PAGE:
Sunday, December 11, 2005

Plane mad

My travels last week took me to Düsseldorf airport. With caffeine levels lower than a limbo-dancing flea, I decided to go to the airport coffee bar. I remember when these places used to sell coffee but, progress being progress, I had to have a choc-sprinkled latte macchiato with a double left-handed twist of ox grindings and hand over what remained of my holiday money, so you can imagine the gloom with which I sat looking out onto the freezing apron, watching mummified baggage handlers going about their business like extras on Ice Station Zebra.

The space to my left was soon taken by a Dutch couple in their 60s. I christened him Francis because he was the image of a Franciscan monk - thin and bald with a long white beard - a retired psychologist, I decided. Marijke his dumpy wife went scavenging for food while he spent 5 minutes extracting a variety of tools from a small carry-on bag and lining them up on the table: binoculars, a small notebook and pencil, and a reference manual of some sort - all geared up for some heavy-duty plane spotting.

By the time Marijke returned he had already noted down all the registrations on the tarmac, and every time a plane took off he'd grab the glasses and follow it with a great sweep, entertaining Marijke with useful details on the peculiar type of undercarriage sported by the newer A320’s and reminding her that there was the very plane - the very plane - they'd spotted in Riga last December. (Who said Dutchmen aren't romantic?) Marijke, obviously an experienced spotter's wife, would answer the livelier comments in flat, beaten tones with encouraging responses like uitzonderlijk and wat leuk.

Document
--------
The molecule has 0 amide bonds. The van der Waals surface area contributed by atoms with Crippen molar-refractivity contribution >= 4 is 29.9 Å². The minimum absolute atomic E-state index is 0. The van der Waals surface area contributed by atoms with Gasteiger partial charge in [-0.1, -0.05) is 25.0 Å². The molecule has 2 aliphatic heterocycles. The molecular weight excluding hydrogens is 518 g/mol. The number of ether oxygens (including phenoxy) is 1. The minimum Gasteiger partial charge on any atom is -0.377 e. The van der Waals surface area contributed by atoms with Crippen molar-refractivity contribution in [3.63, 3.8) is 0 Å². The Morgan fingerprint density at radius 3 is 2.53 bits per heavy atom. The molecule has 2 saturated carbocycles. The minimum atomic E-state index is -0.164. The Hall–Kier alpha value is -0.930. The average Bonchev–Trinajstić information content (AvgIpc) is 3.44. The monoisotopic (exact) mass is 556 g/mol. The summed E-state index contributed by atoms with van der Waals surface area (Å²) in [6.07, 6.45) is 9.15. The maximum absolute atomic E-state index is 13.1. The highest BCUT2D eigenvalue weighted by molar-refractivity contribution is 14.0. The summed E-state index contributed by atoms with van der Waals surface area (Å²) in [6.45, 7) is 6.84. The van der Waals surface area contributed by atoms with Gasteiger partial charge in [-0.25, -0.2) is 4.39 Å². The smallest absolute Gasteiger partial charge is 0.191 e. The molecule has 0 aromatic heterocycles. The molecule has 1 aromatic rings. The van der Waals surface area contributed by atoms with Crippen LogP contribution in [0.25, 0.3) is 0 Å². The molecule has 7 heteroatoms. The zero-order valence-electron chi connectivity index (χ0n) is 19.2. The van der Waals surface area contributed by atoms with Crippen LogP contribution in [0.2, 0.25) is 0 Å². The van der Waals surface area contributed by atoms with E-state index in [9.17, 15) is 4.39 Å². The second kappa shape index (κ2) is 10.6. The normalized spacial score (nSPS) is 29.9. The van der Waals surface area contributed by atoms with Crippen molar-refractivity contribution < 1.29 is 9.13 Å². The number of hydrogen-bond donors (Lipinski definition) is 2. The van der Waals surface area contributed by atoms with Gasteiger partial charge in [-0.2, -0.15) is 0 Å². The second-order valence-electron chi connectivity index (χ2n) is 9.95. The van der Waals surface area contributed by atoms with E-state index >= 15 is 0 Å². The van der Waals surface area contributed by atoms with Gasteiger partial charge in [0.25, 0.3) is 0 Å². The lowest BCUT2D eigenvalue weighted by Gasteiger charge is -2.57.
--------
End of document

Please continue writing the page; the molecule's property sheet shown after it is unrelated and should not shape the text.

While Francis was coo-ing over some new discovery, my mind started wandering to those British plane spotters who sat in a Greek jail for a few months for - allegedly - doing nothing more (or less) sinister. Indeed if Francis had been sporting a long black beard and wearing a Muslim robe and prayer cap, I daresay the German border guards would have been diving all over him before he could say, "Zwei Doppel-Espresso mit Zucker".

It's all about perception these days. Ethnicity + activity + location = 10 foot square with a toilet if you're lucky.

Closer to home, I imagine there was a time when peering through the wire at Aldergrove while carrying weapons no more offensive than Francis' might have landed you in an internment cell indefinitely if you were Seamus O'Flaherty in an army-surplus jacket, but not if you were William McCourt in a business suit with your Merc parked nearby. (Apologies to Seamus and William if you're reading this).

I have no doubt that people from both traditions suffered under Ulster's internment-without-trial in the 70s and 80s. While it may have kept one or two bad eggs off the streets for a while, it's unjust to imprison people without fair trial, and getting rid of internment was a Big move in making Ulster a fairer, more democratic place to live.

Let's be grateful for that. Being terrorised by a plane spotter while sipping a €5 cup of flavoured milk is a small price to pay for progress.


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